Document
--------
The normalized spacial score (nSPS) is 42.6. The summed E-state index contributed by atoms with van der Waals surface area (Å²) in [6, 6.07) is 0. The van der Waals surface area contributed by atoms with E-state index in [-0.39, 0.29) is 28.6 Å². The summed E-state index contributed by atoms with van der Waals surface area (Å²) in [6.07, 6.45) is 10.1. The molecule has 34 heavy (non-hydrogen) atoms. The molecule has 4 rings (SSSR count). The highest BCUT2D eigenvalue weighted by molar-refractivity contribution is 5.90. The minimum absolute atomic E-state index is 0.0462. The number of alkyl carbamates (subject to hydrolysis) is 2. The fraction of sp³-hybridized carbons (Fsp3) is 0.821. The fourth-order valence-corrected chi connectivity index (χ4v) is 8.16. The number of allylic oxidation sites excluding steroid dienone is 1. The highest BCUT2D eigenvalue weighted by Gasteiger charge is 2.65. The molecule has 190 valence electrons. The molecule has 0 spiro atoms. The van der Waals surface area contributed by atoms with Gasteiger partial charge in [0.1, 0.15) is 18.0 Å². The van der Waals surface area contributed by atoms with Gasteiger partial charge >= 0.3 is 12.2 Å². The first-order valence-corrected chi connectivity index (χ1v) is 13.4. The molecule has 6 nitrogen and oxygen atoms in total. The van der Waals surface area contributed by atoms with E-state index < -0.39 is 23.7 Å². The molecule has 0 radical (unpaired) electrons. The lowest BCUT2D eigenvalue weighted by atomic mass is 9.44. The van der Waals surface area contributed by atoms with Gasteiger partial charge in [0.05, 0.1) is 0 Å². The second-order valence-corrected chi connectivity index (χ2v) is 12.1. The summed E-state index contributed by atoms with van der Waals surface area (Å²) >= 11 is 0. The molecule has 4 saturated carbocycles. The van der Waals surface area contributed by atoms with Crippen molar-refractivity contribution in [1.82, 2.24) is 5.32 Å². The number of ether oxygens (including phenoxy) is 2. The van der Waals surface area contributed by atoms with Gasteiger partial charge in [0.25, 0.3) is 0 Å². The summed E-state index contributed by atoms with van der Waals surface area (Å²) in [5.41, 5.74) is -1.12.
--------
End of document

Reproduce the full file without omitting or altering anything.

The normalized spacial score (nSPS) is 42.6. The summed E-state index contributed by atoms with van der Waals surface area (Å²) in [6, 6.07) is 0. The van der Waals surface area contributed by atoms with E-state index in [-0.39, 0.29) is 28.6 Å². The summed E-state index contributed by atoms with van der Waals surface area (Å²) in [6.07, 6.45) is 10.1. The molecule has 34 heavy (non-hydrogen) atoms. The molecule has 4 rings (SSSR count). The highest BCUT2D eigenvalue weighted by molar-refractivity contribution is 5.90. The minimum absolute atomic E-state index is 0.0462. The number of alkyl carbamates (subject to hydrolysis) is 2. The fraction of sp³-hybridized carbons (Fsp3) is 0.821. The fourth-order valence-corrected chi connectivity index (χ4v) is 8.16. The number of allylic oxidation sites excluding steroid dienone is 1. The highest BCUT2D eigenvalue weighted by Gasteiger charge is 2.65. The molecule has 190 valence electrons. The molecule has 0 spiro atoms. The van der Waals surface area contributed by atoms with Gasteiger partial charge in [0.1, 0.15) is 18.0 Å². The van der Waals surface area contributed by atoms with Gasteiger partial charge >= 0.3 is 12.2 Å². The first-order valence-corrected chi connectivity index (χ1v) is 13.4. The molecule has 6 nitrogen and oxygen atoms in total. The van der Waals surface area contributed by atoms with E-state index < -0.39 is 23.7 Å². The molecule has 0 radical (unpaired) electrons. The lowest BCUT2D eigenvalue weighted by atomic mass is 9.44. The van der Waals surface area contributed by atoms with Gasteiger partial charge in [0.05, 0.1) is 0 Å². The second-order valence-corrected chi connectivity index (χ2v) is 12.1. The summed E-state index contributed by atoms with van der Waals surface area (Å²) >= 11 is 0. The molecule has 4 saturated carbocycles. The van der Waals surface area contributed by atoms with Crippen molar-refractivity contribution in [1.82, 2.24) is 5.32 Å². The number of ether oxygens (including phenoxy) is 2. The van der Waals surface area contributed by atoms with Gasteiger partial charge in [0.25, 0.3) is 0 Å². The summed E-state index contributed by atoms with van der Waals surface area (Å²) in [5.41, 5.74) is -1.12.